You may never have heard of Amber Steele. But it’s a measure of her importance in the soccer world that in FIFA meetings with Sepp Blatter, the former president insisted everyone speak English -- in deference to her.
Steele is manager of global event operations and worldwide sports for the Coca-Cola Company. She’s in charge of some of the world’s most popular events, for one of its most recognizable brands. But as big as the Olympics, Special Olympics, Paralympics and Formula 1 racing may be, there is still nothing like the FIFA World Cup.
Steele’s soccer credentials are the real thing. She’s a former FIFA marketing executive; MLS club employee at Columbus; Events Department professional at U.S. Soccer and team liaison for the U.S. men’s national team at the 1994 World Cup. A Bloomington native, she worked with the Indiana University men’s program as an undergraduate (and earned head coach Jerry Yeagley’s praise as the best non-playing student he ever had).
It was at IU that Steele learned the hands-on approach that carried her to nine World Cups. She worked her way up, from planning parents’ weekends and setting up functions for opposing teams, to game-day organization. She credits Yeagley with giving her opportunities, and a taste of the sports marketing world.
A U.S. Olympic Committee internship junior year led to a job offer from U.S. Soccer. But in the months before her January 1991 start date, doctors discovered a large lung tumor. It was non-cancerous. Yet while she recovered, the USSF gave her position away.
Fortunately, Thom Meredith -- working in another department at the organization -- offered her what she calls “a much more well-rounded job” managing events. It provided a great foundation – one she now thinks was “better than the original one promised there.”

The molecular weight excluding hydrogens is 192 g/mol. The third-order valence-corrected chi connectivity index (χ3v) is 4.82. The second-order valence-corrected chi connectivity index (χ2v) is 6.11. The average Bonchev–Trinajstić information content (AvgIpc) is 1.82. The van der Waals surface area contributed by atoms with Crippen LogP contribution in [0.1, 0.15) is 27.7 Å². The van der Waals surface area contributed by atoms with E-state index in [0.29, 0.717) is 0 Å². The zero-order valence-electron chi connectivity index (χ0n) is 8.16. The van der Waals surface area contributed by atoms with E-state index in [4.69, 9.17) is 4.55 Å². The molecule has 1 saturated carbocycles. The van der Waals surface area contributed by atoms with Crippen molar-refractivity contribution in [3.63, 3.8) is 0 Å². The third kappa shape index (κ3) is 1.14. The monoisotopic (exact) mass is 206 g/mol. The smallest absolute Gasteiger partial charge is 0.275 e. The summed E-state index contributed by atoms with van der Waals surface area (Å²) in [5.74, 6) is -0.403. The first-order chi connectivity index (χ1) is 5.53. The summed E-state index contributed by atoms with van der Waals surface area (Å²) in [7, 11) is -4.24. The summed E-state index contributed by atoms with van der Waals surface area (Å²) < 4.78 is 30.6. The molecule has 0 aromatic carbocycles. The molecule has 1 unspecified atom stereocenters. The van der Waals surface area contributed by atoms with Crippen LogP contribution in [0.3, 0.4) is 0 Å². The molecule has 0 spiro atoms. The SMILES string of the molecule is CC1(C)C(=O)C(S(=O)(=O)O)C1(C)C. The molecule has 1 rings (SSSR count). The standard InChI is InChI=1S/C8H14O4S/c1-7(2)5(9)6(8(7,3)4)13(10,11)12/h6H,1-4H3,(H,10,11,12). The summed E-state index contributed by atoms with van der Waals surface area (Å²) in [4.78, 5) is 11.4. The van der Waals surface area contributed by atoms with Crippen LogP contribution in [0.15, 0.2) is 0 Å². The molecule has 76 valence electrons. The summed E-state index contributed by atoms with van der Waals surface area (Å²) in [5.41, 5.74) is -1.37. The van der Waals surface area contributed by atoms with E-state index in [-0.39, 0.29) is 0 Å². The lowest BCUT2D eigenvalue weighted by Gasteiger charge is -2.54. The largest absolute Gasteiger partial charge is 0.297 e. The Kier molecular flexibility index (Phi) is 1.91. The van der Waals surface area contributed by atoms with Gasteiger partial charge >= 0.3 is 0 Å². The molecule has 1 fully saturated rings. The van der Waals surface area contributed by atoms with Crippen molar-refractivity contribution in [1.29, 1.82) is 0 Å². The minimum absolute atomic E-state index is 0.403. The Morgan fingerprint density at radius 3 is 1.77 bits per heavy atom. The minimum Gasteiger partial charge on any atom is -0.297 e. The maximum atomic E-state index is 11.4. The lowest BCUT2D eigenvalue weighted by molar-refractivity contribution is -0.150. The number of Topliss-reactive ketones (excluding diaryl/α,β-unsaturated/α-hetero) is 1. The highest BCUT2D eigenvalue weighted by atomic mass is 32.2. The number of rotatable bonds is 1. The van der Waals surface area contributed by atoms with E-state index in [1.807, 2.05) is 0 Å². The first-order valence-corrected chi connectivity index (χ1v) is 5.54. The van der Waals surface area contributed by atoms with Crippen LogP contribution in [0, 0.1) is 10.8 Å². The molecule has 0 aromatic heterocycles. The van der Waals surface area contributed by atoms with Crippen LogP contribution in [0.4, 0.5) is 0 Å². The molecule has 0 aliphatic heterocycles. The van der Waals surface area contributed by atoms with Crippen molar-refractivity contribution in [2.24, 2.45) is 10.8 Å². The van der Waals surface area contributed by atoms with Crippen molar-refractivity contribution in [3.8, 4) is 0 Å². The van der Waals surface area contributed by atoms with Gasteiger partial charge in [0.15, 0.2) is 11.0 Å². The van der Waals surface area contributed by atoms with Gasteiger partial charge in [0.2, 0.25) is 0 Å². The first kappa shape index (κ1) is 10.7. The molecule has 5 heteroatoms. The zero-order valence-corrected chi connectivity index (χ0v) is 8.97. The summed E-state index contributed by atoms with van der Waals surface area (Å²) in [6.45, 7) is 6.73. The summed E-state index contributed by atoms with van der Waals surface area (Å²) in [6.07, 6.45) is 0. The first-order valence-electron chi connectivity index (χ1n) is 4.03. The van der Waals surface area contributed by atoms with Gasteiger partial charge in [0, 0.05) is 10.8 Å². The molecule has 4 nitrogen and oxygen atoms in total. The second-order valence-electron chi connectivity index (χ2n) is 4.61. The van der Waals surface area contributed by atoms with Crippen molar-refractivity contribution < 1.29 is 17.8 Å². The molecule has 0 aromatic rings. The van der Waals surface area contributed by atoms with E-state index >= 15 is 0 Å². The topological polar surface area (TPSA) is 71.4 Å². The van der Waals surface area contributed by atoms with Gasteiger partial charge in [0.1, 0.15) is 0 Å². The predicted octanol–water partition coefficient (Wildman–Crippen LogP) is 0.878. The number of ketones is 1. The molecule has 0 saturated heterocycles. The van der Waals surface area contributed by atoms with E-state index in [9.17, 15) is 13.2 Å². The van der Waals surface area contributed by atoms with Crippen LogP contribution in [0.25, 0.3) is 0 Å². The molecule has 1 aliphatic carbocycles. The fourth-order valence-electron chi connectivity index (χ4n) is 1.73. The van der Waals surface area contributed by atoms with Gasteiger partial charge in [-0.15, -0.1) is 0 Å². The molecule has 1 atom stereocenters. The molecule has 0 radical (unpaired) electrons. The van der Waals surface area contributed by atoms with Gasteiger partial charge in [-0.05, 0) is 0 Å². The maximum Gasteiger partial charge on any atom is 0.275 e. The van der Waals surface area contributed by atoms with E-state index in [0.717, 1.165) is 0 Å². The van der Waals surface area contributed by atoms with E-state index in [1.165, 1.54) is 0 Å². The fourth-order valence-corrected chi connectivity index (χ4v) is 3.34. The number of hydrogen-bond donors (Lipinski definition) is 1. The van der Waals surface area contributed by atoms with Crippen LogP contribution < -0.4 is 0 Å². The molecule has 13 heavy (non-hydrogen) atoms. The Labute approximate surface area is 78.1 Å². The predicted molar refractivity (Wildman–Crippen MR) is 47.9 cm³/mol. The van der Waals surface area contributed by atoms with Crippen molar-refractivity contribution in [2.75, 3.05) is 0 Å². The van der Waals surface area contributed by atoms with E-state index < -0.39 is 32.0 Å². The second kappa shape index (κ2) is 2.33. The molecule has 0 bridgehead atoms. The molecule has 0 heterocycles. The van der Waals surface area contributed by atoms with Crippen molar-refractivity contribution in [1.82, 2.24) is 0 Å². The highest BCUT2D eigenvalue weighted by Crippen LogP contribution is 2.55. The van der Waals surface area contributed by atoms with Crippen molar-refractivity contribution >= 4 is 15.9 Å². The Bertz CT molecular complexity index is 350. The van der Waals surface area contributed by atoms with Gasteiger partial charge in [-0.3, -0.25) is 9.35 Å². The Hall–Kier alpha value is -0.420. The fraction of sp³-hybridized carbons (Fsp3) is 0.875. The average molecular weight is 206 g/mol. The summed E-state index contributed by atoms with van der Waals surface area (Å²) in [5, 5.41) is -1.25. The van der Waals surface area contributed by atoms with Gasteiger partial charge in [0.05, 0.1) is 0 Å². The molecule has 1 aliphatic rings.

Under Meredith and Jan Osborne, she built the foundation for her career. She learned about event operations, and growing the sport in the United States. Decades later, she still uses lessons from those days.
Her first World Cup was the inaugural women’s tournament, later that year. As the U.S. team kept winning, their departure date continued to be pushed back. For Thanksgiving, Steele organized a big dinner for the players’ families. The Hamm, Foudy, Lilly families -- and all the others -- were very grateful.
Amber Steele (bottom row, third from right) with the 1994 World Cup team at the Detroit Silverdome.
Three years later, as men’s team liaison -- one of very few women in that type of position, anywhere in the world -- Steele learned from Sunil Gulati “how big the world is, but how small you can make it.” He allowed her to work with FIFA, understand international soccer, and how to adapt to different cultures.
The Columbus Crew’s Jamey Rootes taught Steele how to grow a fan base for a new team – and, she says, “how to be a better employee.”
Steele’s work with ISL and FIFA brought her close to Blatter and Patrick Magyar. “They provided a vision I thought I could never achieve,” she says. “But with their support I grew as a person. And my career went further than I ever thought possible.”
FIFA also taught Steele about sports partnerships. “It isn’t about a company writing a check. It’s about both working together to find common ground, to achieve the goals of both companies. Many rights holders forget that.”
By 2006, Steele was working for Coke. “We’re involved in global events so we can create memorable moments for fans around the world,” she explains. “We want to be there with you when your team scores the winning goal.” The company also promotes its hydrating products, like water and Powerade.
The World Cup that year was in Germany. There -- and in World Cups in South Africa, Brazil and Russia, and other FIFA tournaments in places like Ghana and Nigeria -- Steele has had wonderful experiences.
Amber Steele with venue operators at the 2010 World Cup in South Africa.
Coke’s Tom Flaig and others have taught her “the true meaning of a global brand.” She works every day with a variety of nationalities. It’s a complex job, but she relishes impacting consumers around the globe.
When she worked for FIFA, before Coke, she was one of only a few women on Blatter’s leadership team. Later, she worked with the president in the private sector.
Over 30 years, Steele has seen women like Cindy Parlow Cone earn positions of power in American soccer. FIFA has lagged behind. In her entire career, Steele has had only one female boss (Jan Osborne, at U.S. Soccer).
Hiring the “right person” for a job – without considering gender – should be paramount, she notes. For 30 years FIFA, U.S. Soccer, the Columbus Crew and Coca-Cola found the right person in Amber Steele.